Company recovery strategies are the strategies undertaken to preserve a company and prevent its shutdown. The key objective of company recovery strategies is to quickly identify and address the sources of its problems that may lead to its collapse.
The main task involved in company recovery strategies is to diagnose the causes of poor operations. Executives should ask themselves questions, such as:
Is the situation the result of an unexpected drop in sales due to a worsening economic situation?
Is there a badly chosen competitive strategy?
Was there poor implementation of a well-designed strategy?
Does the company hold too much debt?
The questions above are necessary to determine whether the business can be saved or if the situation cannot be fixed. By identifying the root cause of the problem, one can implement company recovery strategies that may lead to improvement.
Recovery efforts by a company are high-risk actions that often fail. However, if applied properly, they can lead to company revitalization and operations stability from a crisis.
Many companies wait too long before they start rebuilding. Others lack the funds and entrepreneurial talent needed to compete in slow-growing industries characterized by fierce competition for market share.
The most effective actions to solve problems include a revision of the current business strategy, an increase in revenues, consistent cost reduction, and a sale of assets.
What are the Types of Recovery Strategies?
The two main types of recovery strategies are:
1. Retrenchment Strategies
Retrenchment strategies are mainly cost-oriented. One key retrenchment strategy is to appoint new management that would aim to introduce changes to the business. Another strategy is to reduce assets that require storage space, such as inventory, in order to generate cash. Retrenchment strategies are generally short-term-focused to fix a crisis situation.
2. Turnaround Strategies
Turnaround strategies are more revenue-oriented. These strategies focus on improving the long-term vitality of a company. Some examples include introducing new pricing models or developing new products.
What are the Most Common Causes of Crisis Situations?
There are many factors that can cause a company to fall into a crisis situation. Some of them are as follows:
Too much leverage (debt)
Overestimation of sales growth prospects
Ignoring the negative impact on profits from aggressive attempts to scale the market share through significant price reductions
High levels of fixed costs due to the inability to use production capacities efficiently
Reliance on a technological breakthrough in the long term
What are the Possible Solutions and Company Recovery Strategies?
Both retrenchment and turnaround strategies aim to achieve one of four goals below to solve the problems that are dragging a company down:
1. Asset Sale
Having cash at a company’s disposal can significantly improve its position in the short term, provided it allocates capital efficiently. To generate cash, a company can perform:
Divestiture of an asset
Reduction of activities (decommissioning of a part of the production, sale of old enterprises, reduction in the number of employees, withdrawal from remote markets, reduction in services)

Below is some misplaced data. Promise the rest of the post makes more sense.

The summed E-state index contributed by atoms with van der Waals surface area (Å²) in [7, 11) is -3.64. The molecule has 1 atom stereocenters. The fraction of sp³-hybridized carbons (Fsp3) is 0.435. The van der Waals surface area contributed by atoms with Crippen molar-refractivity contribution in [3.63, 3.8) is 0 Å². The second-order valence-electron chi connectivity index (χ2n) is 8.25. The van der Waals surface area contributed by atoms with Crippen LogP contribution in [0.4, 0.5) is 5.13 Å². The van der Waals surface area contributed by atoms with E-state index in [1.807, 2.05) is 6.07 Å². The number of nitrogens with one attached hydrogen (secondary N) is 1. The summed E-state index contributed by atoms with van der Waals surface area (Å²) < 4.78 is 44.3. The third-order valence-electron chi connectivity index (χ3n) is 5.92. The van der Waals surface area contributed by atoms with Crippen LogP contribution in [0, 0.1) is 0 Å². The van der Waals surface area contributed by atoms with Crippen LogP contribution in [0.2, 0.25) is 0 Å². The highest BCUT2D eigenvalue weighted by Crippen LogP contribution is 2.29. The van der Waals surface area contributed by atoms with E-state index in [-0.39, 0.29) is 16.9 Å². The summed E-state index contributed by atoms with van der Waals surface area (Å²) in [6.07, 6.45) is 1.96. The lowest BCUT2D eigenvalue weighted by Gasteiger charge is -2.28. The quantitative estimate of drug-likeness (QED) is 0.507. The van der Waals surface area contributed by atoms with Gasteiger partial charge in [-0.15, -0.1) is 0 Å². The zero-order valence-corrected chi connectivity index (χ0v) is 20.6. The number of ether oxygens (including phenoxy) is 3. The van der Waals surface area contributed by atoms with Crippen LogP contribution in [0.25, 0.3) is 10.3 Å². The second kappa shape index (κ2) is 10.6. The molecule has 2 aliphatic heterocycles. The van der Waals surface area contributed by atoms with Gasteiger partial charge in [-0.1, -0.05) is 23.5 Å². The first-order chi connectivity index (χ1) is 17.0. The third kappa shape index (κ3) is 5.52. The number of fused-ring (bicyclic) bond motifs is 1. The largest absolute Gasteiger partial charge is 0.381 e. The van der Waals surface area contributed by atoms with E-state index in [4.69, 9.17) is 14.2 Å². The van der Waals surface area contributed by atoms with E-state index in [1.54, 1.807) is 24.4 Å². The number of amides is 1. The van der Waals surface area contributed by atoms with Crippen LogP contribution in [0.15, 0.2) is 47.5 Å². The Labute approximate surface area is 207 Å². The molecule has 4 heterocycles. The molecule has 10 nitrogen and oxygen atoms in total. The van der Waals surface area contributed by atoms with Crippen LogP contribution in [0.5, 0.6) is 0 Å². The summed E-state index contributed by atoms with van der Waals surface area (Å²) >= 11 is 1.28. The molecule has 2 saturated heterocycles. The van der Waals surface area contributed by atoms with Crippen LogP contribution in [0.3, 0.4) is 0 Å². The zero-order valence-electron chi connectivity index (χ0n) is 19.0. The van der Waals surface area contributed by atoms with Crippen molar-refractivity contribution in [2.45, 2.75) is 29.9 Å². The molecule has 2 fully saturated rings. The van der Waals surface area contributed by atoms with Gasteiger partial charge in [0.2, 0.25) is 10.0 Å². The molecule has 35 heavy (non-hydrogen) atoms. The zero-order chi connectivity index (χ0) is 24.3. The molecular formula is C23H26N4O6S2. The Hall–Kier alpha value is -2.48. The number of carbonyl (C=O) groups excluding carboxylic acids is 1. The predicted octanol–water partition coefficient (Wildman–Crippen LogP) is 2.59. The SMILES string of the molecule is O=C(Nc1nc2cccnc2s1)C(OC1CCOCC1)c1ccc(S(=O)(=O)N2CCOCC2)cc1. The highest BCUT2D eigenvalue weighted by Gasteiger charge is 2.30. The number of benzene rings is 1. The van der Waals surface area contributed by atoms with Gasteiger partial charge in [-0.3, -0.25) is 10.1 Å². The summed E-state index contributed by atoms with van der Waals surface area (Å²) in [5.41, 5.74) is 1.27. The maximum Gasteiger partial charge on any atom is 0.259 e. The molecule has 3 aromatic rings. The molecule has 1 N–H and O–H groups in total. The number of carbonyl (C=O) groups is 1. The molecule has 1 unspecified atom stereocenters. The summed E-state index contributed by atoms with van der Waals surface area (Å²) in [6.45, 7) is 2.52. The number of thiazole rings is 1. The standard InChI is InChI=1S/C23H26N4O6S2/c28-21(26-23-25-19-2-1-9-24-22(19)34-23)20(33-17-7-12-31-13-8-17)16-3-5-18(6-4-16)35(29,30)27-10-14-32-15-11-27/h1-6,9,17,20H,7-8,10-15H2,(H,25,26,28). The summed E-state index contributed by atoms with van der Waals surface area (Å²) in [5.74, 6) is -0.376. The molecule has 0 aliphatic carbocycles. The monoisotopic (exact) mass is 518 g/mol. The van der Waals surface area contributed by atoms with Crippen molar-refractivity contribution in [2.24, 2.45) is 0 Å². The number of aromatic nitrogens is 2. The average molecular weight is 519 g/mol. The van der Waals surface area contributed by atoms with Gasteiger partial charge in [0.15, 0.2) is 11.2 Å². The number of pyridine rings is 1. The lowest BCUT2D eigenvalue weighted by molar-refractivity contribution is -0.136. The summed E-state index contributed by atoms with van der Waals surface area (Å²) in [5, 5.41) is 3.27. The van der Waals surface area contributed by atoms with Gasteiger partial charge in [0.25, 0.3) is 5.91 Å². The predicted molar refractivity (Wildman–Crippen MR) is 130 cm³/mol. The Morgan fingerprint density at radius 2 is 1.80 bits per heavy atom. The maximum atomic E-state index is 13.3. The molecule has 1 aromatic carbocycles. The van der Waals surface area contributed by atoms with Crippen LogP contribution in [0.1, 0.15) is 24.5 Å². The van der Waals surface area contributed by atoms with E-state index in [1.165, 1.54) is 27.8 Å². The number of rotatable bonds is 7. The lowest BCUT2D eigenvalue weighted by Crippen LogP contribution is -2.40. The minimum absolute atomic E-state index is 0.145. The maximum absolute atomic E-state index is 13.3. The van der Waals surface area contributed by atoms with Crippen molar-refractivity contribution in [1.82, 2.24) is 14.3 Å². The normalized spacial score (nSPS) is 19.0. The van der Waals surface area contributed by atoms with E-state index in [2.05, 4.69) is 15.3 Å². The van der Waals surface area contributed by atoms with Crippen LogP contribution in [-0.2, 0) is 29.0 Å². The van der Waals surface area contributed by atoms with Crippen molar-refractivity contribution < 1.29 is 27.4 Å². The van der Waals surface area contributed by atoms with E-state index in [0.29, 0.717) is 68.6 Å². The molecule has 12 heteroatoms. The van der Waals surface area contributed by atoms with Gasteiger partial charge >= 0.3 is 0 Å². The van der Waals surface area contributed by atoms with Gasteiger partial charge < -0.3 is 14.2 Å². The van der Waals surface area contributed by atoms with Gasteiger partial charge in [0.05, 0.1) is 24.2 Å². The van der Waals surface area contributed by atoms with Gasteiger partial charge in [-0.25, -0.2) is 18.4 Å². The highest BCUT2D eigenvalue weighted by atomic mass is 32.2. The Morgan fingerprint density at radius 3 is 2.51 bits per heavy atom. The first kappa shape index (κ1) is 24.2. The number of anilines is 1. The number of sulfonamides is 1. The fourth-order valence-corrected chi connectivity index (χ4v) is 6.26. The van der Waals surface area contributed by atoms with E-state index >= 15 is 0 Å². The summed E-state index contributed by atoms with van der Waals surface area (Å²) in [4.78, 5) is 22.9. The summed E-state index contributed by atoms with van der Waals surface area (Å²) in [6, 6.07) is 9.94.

Sometimes companies in a crisis state sell assets not to get rid of a part of operations and to stop cash outflows, but to accumulate funds for preservation and strengthening of its remaining business activities. In such cases, the assets associated with the company’s non-core activities are usually sold to support strategic renewal in key activities.
2. Cost Reductions
Company recovery strategies aimed at reducing costs are most effective in the following situations:
When the company’s value chain is imperfect, and its cost structure is flexible enough to take radical measures to rectify it
When the ineffectiveness of actions can be assessed and corrected
When the company’s costs are inflated and there are many sources of savings
When the company is close to breaking even
Cost reduction also relates to a reduction in administrative costs, the exclusion of non-core and low-margin areas from the company’s value chain, modernization of equipment to increase productivity, restructuring of debts to inprove their repayment terms, and the reduction of interest expenses.
3. Current Business Strategy Revision
Strategy review can be accomplished by:
A shift towards a new competitive approach to restoring the company’s position in the market
Reviewing internal operations and functional strategies to better support the overall business strategy
Merging with another company in the industry and following a revised strategy based on the created synergies
Reducing the number of products and clients to a level ideally suitable to the company’s current capabilities
The most appropriate course of action depends on the industry context, the company’s strengths and weaknesses, its competitive capabilities concerning its rivals, and the severity of the crisis. As a rule, the revision of the strategy should be linked to the strengths of the company and its competitive capabilities, and aimed at strengthening market position.
4. Revenue Increase
Company recovery strategies can be aimed at increasing the income growth of sales volume. There are several strategies to increase revenues, including:
A company must increase revenue and sales volume when cost reductions are not possible. The fastest way to increase short-term income in the case of low price elasticity of demand is to increase prices.
CFI offers the Commercial Banking & Credit Analyst (CBCA)™ certification program for those looking to take their careers to the next level. To keep learning and developing your knowledge base, please explore the additional relevant CFI resources below:
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